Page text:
Such a willful misrepresentation by bad faith actors and the slow-witted only seeks to obfuscate and ignore the will of free people seeking to democratically determine their own future while under the threat of violence, of obliteration, by a hostile nation. As former Latvian President Vaira Vike-Freiberga, who was instrumental in Latvia’s application for membership in both NATO and the EU, succinctly remarked in a recent interview, “It was our conviction and our choice. So Mr. Putin has nothing to say about it. His pretensions to rule the world, to be the tsar of the whole European continent are a total madman’s dream.”

It’s been twenty-two years since I lived in Ukraine. Since then, I’ve lost touch with most of my Ukrainian friends and with the family I lived with on the outskirts of Lviv, idyllically surrounded by apple and cherry orchards. Lately I’ve been revisiting the detailed journal I kept of my time there.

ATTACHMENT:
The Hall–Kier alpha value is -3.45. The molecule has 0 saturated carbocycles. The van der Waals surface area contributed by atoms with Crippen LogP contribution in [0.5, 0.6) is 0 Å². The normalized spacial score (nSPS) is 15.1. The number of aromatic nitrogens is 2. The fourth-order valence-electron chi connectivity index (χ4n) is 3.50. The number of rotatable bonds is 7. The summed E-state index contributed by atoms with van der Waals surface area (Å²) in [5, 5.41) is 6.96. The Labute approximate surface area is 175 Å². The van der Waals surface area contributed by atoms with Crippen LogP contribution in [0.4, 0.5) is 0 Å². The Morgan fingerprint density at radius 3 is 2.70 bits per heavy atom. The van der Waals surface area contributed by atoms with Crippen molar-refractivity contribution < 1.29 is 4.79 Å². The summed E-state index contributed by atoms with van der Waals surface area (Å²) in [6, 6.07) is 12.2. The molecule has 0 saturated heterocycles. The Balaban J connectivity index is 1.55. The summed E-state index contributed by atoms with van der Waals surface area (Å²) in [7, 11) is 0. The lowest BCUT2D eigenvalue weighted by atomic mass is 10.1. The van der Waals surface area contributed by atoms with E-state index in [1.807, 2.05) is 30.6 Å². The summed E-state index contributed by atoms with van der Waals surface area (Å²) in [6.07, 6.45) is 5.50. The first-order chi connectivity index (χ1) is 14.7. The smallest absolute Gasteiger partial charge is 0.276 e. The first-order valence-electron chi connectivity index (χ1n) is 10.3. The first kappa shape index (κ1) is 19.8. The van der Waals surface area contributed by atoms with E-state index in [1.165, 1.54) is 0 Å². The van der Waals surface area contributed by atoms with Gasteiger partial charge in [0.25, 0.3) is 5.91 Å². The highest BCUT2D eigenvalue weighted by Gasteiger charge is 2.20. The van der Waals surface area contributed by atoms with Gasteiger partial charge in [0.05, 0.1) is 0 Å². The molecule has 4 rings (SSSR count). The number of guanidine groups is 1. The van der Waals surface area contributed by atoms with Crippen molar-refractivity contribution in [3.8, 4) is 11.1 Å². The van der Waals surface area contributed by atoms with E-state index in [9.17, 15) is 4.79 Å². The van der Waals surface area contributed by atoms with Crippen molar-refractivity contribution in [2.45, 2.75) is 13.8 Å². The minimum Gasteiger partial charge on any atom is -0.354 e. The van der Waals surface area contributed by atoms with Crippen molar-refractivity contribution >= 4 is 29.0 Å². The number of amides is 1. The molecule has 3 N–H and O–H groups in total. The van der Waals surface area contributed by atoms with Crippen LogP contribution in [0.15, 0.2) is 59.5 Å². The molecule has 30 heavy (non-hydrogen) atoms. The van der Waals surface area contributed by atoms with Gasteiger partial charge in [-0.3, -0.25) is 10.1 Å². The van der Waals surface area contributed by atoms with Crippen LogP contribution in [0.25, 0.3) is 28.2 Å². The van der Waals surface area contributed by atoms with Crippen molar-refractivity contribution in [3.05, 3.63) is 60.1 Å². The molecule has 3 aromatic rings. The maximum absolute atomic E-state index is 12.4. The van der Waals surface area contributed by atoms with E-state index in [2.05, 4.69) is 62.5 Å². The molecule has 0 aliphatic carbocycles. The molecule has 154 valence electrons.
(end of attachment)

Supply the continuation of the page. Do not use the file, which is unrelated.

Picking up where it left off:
Photograph of a tombstone of a woman lying on a bed surrounded by fresh flowers. From the Lychakiv Cemetery in Lviv.
Lychakiv Grave, Lviv

One of the host fathers gave us a tour of the Lychakiv Cemetery just outside of town. He’s a heavy smoking, seemingly downtrodden rail of a man who claims a pedigree descending from Polish dukes. He only speaks Ukrainian. We enter the cemetery through the main gate, near where Ukrainian songwriter Ihor Bilozir was recently buried and the grave of Ivan Franko.

The tombstones and mausoleums are all extravagant. There is no doubting the importance of their contents: Ukrainian, Polish, Soviet, Austrian, French heroes from art, music, politics, and war. I am in awe seeing the graves of people I have studied. This graveyard itself is a battlefield. We are warned: it’s okay to be tourists here but we absolutely cannot speak Polish. This warning is directed at me, the only one of the group who has a background in Polish. I bummed a cigarette from A—.

Photograph of Saint Michael's Golden-Domed Monastery in Kyiv.
St. Michael’s Monastery, Kyiv